Duke Special is a white man with dreadlocks. Normally that’s a reason for us to concoct a complex plan to lock that person in carbonite for all eternity. However, he gets a pass because… well, he is special. Duke Special. Oh Pioneer is the man formely known as Peter Wilson’s 10th release since 2005 and it is a corker.
It lays out its stall from the off. “Swimming in a circle is not like being free…” Little Black Fish drags you in with arresting lyrics, Wilson’s gentle vocals and intriguing sounds swirling behind the keyboard and sparse drums. It progresses to Punch Of A Friend, which takes things darker with organ and subtle multiple Dukes duking it out. Then, Snakes In The Grass feels like a song from a grown up Jungle Book, Wilson by parts Baloo, by parts Kaa with operatic touches that feel like Queen on a indie band’s budget, while Condition is motivational pop gone twisted, Christina Aguilera’s Fighter pushed through the kaleidoscope mind of one man from Northern Ireland: “I am cause/I am effect/I am sober/I am wrecked…”
Nothing Shall Come Between Us takes Duke Special into torch song territory; Sally Bowles at 4am, hammered on gin. There are horns burbling in the background and more strident piano to the fore. Once again Wilson’s voice anchors it all, a really rich and beautiful instrument backed up here by a gorgeous female backing. Elsewhere, Lost Chord is a big piano pop song, the kind you wish Chris Martin could still write when he’s not distracted by hugging Rhianna and bigging up Jay-Z, and How I Learned To Love The Sun sounds like an organist playing for himself on a hot afternoon at the end of a crumbling pier, pretending he’s Macheath in Threepenny Opera. It makes a convincing case for embracing drama in indie pop.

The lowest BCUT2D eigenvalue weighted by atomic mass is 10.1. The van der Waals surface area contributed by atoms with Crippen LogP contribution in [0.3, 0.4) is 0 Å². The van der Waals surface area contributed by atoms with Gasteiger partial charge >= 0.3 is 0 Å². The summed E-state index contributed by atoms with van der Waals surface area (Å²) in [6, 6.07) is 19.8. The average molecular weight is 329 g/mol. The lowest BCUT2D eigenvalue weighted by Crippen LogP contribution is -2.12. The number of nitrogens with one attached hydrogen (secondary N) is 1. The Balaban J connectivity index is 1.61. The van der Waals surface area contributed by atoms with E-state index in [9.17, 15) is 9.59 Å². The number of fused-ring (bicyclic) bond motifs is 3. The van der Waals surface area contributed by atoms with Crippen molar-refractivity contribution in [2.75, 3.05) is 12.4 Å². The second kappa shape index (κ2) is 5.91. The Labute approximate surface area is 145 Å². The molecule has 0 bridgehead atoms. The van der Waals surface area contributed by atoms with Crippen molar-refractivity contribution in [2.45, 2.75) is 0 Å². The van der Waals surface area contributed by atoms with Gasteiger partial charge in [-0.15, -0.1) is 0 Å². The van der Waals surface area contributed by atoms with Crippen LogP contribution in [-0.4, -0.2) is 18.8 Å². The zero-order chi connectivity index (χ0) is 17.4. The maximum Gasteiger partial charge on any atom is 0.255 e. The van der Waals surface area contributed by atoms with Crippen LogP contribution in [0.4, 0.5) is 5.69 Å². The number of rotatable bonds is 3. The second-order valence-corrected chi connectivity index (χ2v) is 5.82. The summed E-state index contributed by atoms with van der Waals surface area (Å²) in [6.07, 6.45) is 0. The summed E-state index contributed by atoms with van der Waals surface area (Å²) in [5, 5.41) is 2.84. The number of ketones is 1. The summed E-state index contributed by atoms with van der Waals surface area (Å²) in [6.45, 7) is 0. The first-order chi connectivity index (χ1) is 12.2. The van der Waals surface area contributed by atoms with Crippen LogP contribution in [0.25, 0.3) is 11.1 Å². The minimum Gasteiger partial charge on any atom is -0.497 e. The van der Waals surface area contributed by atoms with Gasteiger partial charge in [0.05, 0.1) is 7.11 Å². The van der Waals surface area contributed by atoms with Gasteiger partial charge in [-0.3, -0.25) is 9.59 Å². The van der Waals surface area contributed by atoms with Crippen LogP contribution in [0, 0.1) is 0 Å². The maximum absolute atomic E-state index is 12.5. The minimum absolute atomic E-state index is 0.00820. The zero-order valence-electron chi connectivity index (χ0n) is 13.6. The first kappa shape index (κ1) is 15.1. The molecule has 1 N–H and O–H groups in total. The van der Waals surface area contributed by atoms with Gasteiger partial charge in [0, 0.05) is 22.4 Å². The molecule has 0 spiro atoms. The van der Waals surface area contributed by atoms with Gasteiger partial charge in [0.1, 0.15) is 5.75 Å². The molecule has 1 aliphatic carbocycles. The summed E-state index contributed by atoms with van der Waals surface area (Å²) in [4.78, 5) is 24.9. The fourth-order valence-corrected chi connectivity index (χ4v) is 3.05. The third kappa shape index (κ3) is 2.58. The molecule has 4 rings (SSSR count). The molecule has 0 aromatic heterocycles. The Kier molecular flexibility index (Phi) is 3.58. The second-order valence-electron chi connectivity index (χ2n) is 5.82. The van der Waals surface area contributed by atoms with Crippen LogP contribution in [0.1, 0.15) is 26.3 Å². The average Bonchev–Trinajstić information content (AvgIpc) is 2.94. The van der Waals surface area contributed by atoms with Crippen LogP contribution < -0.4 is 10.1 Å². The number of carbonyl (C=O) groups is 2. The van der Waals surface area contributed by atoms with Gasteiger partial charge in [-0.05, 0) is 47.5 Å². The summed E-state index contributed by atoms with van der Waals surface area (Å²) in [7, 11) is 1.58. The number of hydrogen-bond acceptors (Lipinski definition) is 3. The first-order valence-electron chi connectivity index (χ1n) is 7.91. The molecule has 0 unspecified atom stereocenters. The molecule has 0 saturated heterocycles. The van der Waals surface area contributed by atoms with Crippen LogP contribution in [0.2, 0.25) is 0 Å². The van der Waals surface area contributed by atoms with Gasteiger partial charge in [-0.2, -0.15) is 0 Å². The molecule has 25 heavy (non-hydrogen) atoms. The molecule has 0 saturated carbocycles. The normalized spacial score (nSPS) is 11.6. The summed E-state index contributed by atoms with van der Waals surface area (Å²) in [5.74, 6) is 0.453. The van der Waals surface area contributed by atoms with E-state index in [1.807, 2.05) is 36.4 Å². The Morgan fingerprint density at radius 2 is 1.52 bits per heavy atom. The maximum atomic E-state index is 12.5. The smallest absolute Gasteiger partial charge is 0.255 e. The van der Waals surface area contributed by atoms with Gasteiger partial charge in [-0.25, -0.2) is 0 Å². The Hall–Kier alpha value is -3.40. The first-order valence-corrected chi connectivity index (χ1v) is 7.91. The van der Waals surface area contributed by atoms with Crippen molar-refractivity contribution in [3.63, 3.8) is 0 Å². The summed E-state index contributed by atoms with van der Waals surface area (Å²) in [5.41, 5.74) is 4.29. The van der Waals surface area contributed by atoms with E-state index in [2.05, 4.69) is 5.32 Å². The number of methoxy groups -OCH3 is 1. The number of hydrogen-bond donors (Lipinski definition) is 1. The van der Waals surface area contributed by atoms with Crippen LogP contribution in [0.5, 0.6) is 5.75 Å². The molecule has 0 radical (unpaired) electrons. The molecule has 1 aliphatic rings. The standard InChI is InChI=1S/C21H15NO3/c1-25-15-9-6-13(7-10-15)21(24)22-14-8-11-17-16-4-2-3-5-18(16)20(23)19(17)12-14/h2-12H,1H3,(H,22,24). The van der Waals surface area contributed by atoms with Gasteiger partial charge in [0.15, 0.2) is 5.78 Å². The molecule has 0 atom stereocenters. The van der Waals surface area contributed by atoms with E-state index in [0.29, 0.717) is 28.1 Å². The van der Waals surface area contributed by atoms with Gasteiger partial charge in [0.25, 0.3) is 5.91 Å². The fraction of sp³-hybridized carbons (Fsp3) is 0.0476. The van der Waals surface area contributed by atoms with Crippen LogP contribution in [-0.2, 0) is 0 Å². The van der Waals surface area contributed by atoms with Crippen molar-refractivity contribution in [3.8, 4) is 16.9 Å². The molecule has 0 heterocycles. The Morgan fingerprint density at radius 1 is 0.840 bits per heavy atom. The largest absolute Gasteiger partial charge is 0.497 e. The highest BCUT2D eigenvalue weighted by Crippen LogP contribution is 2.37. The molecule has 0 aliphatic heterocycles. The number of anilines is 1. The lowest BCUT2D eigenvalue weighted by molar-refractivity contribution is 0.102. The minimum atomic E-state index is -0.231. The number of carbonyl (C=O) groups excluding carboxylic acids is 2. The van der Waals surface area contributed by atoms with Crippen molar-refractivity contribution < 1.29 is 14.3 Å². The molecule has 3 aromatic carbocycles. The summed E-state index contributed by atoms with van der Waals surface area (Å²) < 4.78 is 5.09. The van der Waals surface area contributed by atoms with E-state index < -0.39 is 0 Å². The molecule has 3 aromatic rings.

Always Been There is bruised and heartbroken, a welcome slowdown and turn to reflection after the bombast of the preceding tracks. Finally, Twice Around The Island is a suitable book end for a record of skill, passion and drama. There are so many ideas rattling around on this one record you can return to it like a hungry kid running to the all-you-can-eat buffet.
Duke Special has burbled along beneath the radar for years. This is a great record and one that deserves a lot more attention than it is ever likely to get. Highly recommend for anyone who thinks piano in indie rock can be more than Ben Folds bashing away or Tim Minchin vamping for laughs. This Duke… well, it’s a cliche to say again, but he is special.